By Nicholas Atkin
It really is generally assumed that the French within the British Isles through the moment global battle have been fully-fledged supporters of normal de Gaulle, and that around the channel a minimum of, the French have been a "nation of resisters." This hugely provocative research unearths that the majority exiles have been on British soil unintentionally instead of via layout, and plenty of weren't definite no matter if to stick. Drawing on little-known archival resources, this learn examines the hopes and fears of those groups who have been bitterly divided between themselves, a few being interested in P?tain up to to de Gaulle. It additionally seems at how they outfitted into British lifestyles and the way the British in flip spoke back. Illustrated all through, this is often crucial studying for a person attracted to the British and French reviews of the second one international battle.
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It truly is broadly assumed that the French within the British Isles in the course of the moment international struggle have been fully-fledged supporters of basic de Gaulle, and that around the channel at the very least, the French have been a "nation of resisters. " This hugely provocative learn finds that the majority exiles have been on British soil unintentionally instead of by way of layout, and lots of weren't convinced even if to stick.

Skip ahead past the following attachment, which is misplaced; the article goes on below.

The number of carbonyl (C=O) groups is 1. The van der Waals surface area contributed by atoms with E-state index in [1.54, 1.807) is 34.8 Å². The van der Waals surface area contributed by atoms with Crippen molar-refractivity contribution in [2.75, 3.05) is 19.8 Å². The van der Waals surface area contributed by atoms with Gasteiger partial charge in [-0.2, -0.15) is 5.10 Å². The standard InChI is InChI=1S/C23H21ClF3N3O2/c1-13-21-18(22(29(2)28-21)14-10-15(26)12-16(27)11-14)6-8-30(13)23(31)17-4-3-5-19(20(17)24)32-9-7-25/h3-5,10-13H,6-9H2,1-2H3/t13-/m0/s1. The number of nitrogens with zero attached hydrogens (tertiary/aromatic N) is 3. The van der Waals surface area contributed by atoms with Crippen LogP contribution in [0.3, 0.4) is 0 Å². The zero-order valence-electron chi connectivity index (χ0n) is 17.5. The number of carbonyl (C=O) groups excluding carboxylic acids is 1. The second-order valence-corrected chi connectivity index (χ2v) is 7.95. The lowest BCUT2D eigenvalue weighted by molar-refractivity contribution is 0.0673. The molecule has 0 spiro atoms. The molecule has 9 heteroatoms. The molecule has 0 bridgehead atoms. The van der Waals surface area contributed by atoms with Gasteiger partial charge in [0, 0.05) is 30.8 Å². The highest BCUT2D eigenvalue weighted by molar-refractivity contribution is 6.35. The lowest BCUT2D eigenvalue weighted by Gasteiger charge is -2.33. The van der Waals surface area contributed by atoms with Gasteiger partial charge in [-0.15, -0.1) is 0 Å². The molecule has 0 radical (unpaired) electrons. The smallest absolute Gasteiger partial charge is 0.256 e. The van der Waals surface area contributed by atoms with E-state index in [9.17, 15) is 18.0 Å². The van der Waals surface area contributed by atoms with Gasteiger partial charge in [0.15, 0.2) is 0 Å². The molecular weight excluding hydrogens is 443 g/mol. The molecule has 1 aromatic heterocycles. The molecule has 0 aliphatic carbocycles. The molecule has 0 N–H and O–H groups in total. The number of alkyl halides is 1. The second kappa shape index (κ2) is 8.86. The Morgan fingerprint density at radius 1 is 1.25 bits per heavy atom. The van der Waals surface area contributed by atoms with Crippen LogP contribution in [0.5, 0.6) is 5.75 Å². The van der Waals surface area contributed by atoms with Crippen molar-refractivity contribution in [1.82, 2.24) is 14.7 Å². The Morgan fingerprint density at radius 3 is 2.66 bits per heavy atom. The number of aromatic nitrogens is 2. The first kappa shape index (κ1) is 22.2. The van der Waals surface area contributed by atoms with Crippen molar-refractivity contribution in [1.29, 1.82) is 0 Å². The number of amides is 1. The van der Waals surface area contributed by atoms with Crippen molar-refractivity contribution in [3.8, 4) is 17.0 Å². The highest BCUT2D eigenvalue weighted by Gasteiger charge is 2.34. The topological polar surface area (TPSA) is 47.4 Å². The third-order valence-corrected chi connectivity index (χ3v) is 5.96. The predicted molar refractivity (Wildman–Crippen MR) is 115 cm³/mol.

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Extra resources for The Forgotten French: Exiles in the British Isles, 1940-44
FO 371 also contains the important minutes of the Committee on Foreign (Allied) Resistance, which met throughout the period 1940–42 and which reported directly to the War Cabinet. 87 It is at this point that the minutes become less helpful for this particular study, although by 1941 it was already the case that more attention was being devoted to matters overseas than to developments within the French communities in Britain. 88 Also of value were two other series that have largely been overlooked in previous studies of wartime France.
Jackson, The Dark Years. France, 1940–1944 (Oxford, Oxford University Press, 2001). It also figured prominently in early editions of La France Libre. See especially R. T. Thomas, Britain and Vichy, 1940–1942 (London, Macmillan, 1979). See R. Aglion, De Gaulle et Roosevelt. La France Libre aux Etats-Unis (Paris, Plon, 1984) and G. E. Maguire, Anglo-American Relations with the Free French (Basingstoke, Macmillan, 1995). See N. Atkin, ‘De Gaulle et la presse anglaise, 1940–1943’, Espoir, no. 71, juin 1990, 39–45, P.
Throughout, it keeps a close watch on how both the British government and public catered for and responded to these strange communities in their midst, communities that often seemed to be at odds with one another. 2499 Chap1 7/4/03 2:41 pm Page 15 Communities, circumstances and choices 15 The organisation of the book revolves around the dual themes that dominated the lives of the ‘forgotten French’: community and circumstance. In the midst of my research, it became clear that while many of the groups often intermixed – for instance, Gaullist troops sought passport advice from Vichyite consular officials in Bedford Square, intellectuals and refugees rubbed shoulders in Soho restaurants, and servicemen seeking repatriation frequently read anti-Pétainist propaganda devised by the general’s headquarters in Carlton Gardens – they also kept their distance from one another, and retained separate identities.
The Forgotten French: Exiles in the British Isles, 1940-44 by Nicholas Atkin